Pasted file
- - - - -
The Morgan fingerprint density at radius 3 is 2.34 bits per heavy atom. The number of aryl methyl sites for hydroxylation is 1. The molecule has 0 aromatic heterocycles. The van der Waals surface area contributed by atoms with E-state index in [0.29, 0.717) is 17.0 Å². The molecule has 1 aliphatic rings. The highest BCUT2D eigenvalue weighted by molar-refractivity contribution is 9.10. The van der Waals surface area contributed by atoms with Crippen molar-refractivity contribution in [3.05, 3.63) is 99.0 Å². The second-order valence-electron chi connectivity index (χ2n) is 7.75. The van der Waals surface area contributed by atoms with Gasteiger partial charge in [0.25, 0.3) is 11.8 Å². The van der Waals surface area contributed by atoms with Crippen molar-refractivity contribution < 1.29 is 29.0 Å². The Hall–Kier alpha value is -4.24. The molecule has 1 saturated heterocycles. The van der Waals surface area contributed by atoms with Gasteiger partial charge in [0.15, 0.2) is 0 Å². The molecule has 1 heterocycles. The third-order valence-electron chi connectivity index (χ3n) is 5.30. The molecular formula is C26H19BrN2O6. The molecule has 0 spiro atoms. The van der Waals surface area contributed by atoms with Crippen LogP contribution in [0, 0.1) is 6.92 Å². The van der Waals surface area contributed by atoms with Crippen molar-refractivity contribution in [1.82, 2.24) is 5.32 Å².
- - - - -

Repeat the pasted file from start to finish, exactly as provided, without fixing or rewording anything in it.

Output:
The Morgan fingerprint density at radius 3 is 2.34 bits per heavy atom. The number of aryl methyl sites for hydroxylation is 1. The molecule has 0 aromatic heterocycles. The van der Waals surface area contributed by atoms with E-state index in [0.29, 0.717) is 17.0 Å². The molecule has 1 aliphatic rings. The highest BCUT2D eigenvalue weighted by molar-refractivity contribution is 9.10. The van der Waals surface area contributed by atoms with Crippen molar-refractivity contribution in [3.05, 3.63) is 99.0 Å². The second-order valence-electron chi connectivity index (χ2n) is 7.75. The van der Waals surface area contributed by atoms with Gasteiger partial charge in [0.25, 0.3) is 11.8 Å². The van der Waals surface area contributed by atoms with Crippen molar-refractivity contribution < 1.29 is 29.0 Å². The Hall–Kier alpha value is -4.24. The molecule has 1 saturated heterocycles. The van der Waals surface area contributed by atoms with Gasteiger partial charge in [0.15, 0.2) is 0 Å². The molecule has 1 heterocycles. The third-order valence-electron chi connectivity index (χ3n) is 5.30. The molecular formula is C26H19BrN2O6. The molecule has 0 spiro atoms. The van der Waals surface area contributed by atoms with Crippen LogP contribution in [0, 0.1) is 6.92 Å². The van der Waals surface area contributed by atoms with Crippen molar-refractivity contribution in [1.82, 2.24) is 5.32 Å².